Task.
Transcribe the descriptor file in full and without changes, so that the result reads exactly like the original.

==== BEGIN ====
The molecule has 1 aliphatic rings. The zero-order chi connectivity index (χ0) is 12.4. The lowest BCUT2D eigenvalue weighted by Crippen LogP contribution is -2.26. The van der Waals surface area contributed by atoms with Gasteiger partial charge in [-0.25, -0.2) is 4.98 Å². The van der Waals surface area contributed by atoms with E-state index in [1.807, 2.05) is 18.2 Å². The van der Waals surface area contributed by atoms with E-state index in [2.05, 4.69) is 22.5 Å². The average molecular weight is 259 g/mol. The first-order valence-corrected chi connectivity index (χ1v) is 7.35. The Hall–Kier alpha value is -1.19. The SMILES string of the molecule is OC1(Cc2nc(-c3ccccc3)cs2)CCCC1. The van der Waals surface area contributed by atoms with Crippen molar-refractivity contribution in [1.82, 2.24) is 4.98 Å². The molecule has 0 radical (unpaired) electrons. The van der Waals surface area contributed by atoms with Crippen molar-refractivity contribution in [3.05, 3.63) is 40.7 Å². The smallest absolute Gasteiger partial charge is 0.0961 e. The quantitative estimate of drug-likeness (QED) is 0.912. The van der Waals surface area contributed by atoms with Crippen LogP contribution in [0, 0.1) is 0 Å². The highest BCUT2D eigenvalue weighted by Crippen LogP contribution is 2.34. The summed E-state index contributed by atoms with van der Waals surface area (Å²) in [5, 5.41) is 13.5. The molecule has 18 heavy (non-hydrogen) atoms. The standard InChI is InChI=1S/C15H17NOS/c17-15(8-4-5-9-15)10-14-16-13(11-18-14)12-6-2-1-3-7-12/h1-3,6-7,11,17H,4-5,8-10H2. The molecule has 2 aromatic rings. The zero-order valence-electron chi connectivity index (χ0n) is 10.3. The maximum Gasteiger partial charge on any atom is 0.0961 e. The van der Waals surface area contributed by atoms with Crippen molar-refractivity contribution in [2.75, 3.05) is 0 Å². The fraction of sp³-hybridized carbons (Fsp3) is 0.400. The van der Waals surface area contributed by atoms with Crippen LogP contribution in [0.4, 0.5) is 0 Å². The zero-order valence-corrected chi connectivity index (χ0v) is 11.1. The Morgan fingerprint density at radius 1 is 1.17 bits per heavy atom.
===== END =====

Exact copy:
The molecule has 1 aliphatic rings. The zero-order chi connectivity index (χ0) is 12.4. The lowest BCUT2D eigenvalue weighted by Crippen LogP contribution is -2.26. The van der Waals surface area contributed by atoms with Gasteiger partial charge in [-0.25, -0.2) is 4.98 Å². The van der Waals surface area contributed by atoms with E-state index in [1.807, 2.05) is 18.2 Å². The van der Waals surface area contributed by atoms with E-state index in [2.05, 4.69) is 22.5 Å². The average molecular weight is 259 g/mol. The first-order valence-corrected chi connectivity index (χ1v) is 7.35. The Hall–Kier alpha value is -1.19. The SMILES string of the molecule is OC1(Cc2nc(-c3ccccc3)cs2)CCCC1. The van der Waals surface area contributed by atoms with Crippen molar-refractivity contribution in [1.82, 2.24) is 4.98 Å². The molecule has 0 radical (unpaired) electrons. The van der Waals surface area contributed by atoms with Crippen molar-refractivity contribution in [3.05, 3.63) is 40.7 Å². The smallest absolute Gasteiger partial charge is 0.0961 e. The quantitative estimate of drug-likeness (QED) is 0.912. The van der Waals surface area contributed by atoms with Crippen LogP contribution in [0, 0.1) is 0 Å². The highest BCUT2D eigenvalue weighted by Crippen LogP contribution is 2.34. The summed E-state index contributed by atoms with van der Waals surface area (Å²) in [5, 5.41) is 13.5. The molecule has 18 heavy (non-hydrogen) atoms. The standard InChI is InChI=1S/C15H17NOS/c17-15(8-4-5-9-15)10-14-16-13(11-18-14)12-6-2-1-3-7-12/h1-3,6-7,11,17H,4-5,8-10H2. The molecule has 2 aromatic rings. The zero-order valence-electron chi connectivity index (χ0n) is 10.3. The maximum Gasteiger partial charge on any atom is 0.0961 e. The van der Waals surface area contributed by atoms with Crippen molar-refractivity contribution in [2.75, 3.05) is 0 Å². The fraction of sp³-hybridized carbons (Fsp3) is 0.400. The van der Waals surface area contributed by atoms with Crippen LogP contribution in [0.4, 0.5) is 0 Å². The zero-order valence-corrected chi connectivity index (χ0v) is 11.1. The Morgan fingerprint density at radius 1 is 1.17 bits per heavy atom.